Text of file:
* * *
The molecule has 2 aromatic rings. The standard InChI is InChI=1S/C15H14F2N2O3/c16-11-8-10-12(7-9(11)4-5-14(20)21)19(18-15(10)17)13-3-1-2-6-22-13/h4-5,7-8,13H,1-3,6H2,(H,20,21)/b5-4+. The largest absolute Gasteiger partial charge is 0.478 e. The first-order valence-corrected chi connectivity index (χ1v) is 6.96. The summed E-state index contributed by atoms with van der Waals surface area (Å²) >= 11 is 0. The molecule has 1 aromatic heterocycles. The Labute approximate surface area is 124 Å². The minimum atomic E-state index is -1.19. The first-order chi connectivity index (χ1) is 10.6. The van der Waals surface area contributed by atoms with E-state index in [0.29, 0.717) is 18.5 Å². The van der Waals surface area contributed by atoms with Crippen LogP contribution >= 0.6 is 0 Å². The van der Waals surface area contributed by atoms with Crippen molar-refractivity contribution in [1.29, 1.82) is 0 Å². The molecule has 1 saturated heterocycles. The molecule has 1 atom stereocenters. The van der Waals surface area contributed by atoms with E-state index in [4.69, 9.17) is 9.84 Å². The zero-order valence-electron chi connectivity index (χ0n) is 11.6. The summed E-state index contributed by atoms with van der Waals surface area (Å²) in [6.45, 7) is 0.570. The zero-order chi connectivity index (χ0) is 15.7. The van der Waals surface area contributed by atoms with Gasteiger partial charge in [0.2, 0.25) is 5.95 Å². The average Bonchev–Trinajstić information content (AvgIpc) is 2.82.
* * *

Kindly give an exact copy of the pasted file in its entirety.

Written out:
The molecule has 2 aromatic rings. The standard InChI is InChI=1S/C15H14F2N2O3/c16-11-8-10-12(7-9(11)4-5-14(20)21)19(18-15(10)17)13-3-1-2-6-22-13/h4-5,7-8,13H,1-3,6H2,(H,20,21)/b5-4+. The largest absolute Gasteiger partial charge is 0.478 e. The first-order valence-corrected chi connectivity index (χ1v) is 6.96. The summed E-state index contributed by atoms with van der Waals surface area (Å²) >= 11 is 0. The molecule has 1 aromatic heterocycles. The Labute approximate surface area is 124 Å². The minimum atomic E-state index is -1.19. The first-order chi connectivity index (χ1) is 10.6. The van der Waals surface area contributed by atoms with E-state index in [0.29, 0.717) is 18.5 Å². The van der Waals surface area contributed by atoms with Crippen LogP contribution >= 0.6 is 0 Å². The van der Waals surface area contributed by atoms with Crippen molar-refractivity contribution in [1.29, 1.82) is 0 Å². The molecule has 1 saturated heterocycles. The molecule has 1 atom stereocenters. The van der Waals surface area contributed by atoms with E-state index in [4.69, 9.17) is 9.84 Å². The zero-order valence-electron chi connectivity index (χ0n) is 11.6. The summed E-state index contributed by atoms with van der Waals surface area (Å²) in [6.45, 7) is 0.570. The zero-order chi connectivity index (χ0) is 15.7. The van der Waals surface area contributed by atoms with Gasteiger partial charge in [0.2, 0.25) is 5.95 Å². The average Bonchev–Trinajstić information content (AvgIpc) is 2.82.